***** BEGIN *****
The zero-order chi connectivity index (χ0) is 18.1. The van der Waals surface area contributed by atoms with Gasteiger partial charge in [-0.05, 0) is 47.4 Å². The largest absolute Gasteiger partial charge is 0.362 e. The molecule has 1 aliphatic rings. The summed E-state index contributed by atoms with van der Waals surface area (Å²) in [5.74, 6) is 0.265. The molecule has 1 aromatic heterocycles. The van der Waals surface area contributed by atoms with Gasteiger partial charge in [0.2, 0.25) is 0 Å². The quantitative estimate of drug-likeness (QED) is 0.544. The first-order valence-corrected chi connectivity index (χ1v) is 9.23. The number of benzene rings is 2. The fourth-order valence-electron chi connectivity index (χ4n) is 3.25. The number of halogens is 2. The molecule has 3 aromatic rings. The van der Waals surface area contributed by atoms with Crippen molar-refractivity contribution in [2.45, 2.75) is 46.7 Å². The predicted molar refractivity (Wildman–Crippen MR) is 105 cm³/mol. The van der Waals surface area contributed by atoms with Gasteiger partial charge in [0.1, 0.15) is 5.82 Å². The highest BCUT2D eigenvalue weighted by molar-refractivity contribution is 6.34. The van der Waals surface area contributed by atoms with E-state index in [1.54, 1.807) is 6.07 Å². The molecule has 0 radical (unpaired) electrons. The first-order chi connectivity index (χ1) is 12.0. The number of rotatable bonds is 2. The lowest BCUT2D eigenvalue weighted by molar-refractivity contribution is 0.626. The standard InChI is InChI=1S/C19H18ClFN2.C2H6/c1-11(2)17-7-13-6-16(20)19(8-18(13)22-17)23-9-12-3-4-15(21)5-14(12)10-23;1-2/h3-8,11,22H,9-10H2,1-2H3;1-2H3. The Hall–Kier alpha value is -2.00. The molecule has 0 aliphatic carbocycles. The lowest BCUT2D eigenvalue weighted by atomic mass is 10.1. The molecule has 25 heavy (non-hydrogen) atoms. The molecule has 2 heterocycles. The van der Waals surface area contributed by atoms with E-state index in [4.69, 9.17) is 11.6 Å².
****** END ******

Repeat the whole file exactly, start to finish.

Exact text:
The zero-order chi connectivity index (χ0) is 18.1. The van der Waals surface area contributed by atoms with Gasteiger partial charge in [-0.05, 0) is 47.4 Å². The largest absolute Gasteiger partial charge is 0.362 e. The molecule has 1 aliphatic rings. The summed E-state index contributed by atoms with van der Waals surface area (Å²) in [5.74, 6) is 0.265. The molecule has 1 aromatic heterocycles. The van der Waals surface area contributed by atoms with Gasteiger partial charge in [0.2, 0.25) is 0 Å². The quantitative estimate of drug-likeness (QED) is 0.544. The first-order valence-corrected chi connectivity index (χ1v) is 9.23. The number of benzene rings is 2. The fourth-order valence-electron chi connectivity index (χ4n) is 3.25. The number of halogens is 2. The molecule has 3 aromatic rings. The van der Waals surface area contributed by atoms with Crippen molar-refractivity contribution in [2.45, 2.75) is 46.7 Å². The predicted molar refractivity (Wildman–Crippen MR) is 105 cm³/mol. The van der Waals surface area contributed by atoms with Gasteiger partial charge in [0.1, 0.15) is 5.82 Å². The highest BCUT2D eigenvalue weighted by molar-refractivity contribution is 6.34. The van der Waals surface area contributed by atoms with E-state index in [1.54, 1.807) is 6.07 Å². The molecule has 0 radical (unpaired) electrons. The first-order chi connectivity index (χ1) is 12.0. The number of rotatable bonds is 2. The lowest BCUT2D eigenvalue weighted by molar-refractivity contribution is 0.626. The standard InChI is InChI=1S/C19H18ClFN2.C2H6/c1-11(2)17-7-13-6-16(20)19(8-18(13)22-17)23-9-12-3-4-15(21)5-14(12)10-23;1-2/h3-8,11,22H,9-10H2,1-2H3;1-2H3. The Hall–Kier alpha value is -2.00. The molecule has 0 aliphatic carbocycles. The lowest BCUT2D eigenvalue weighted by atomic mass is 10.1. The molecule has 25 heavy (non-hydrogen) atoms. The molecule has 2 heterocycles. The van der Waals surface area contributed by atoms with E-state index in [4.69, 9.17) is 11.6 Å².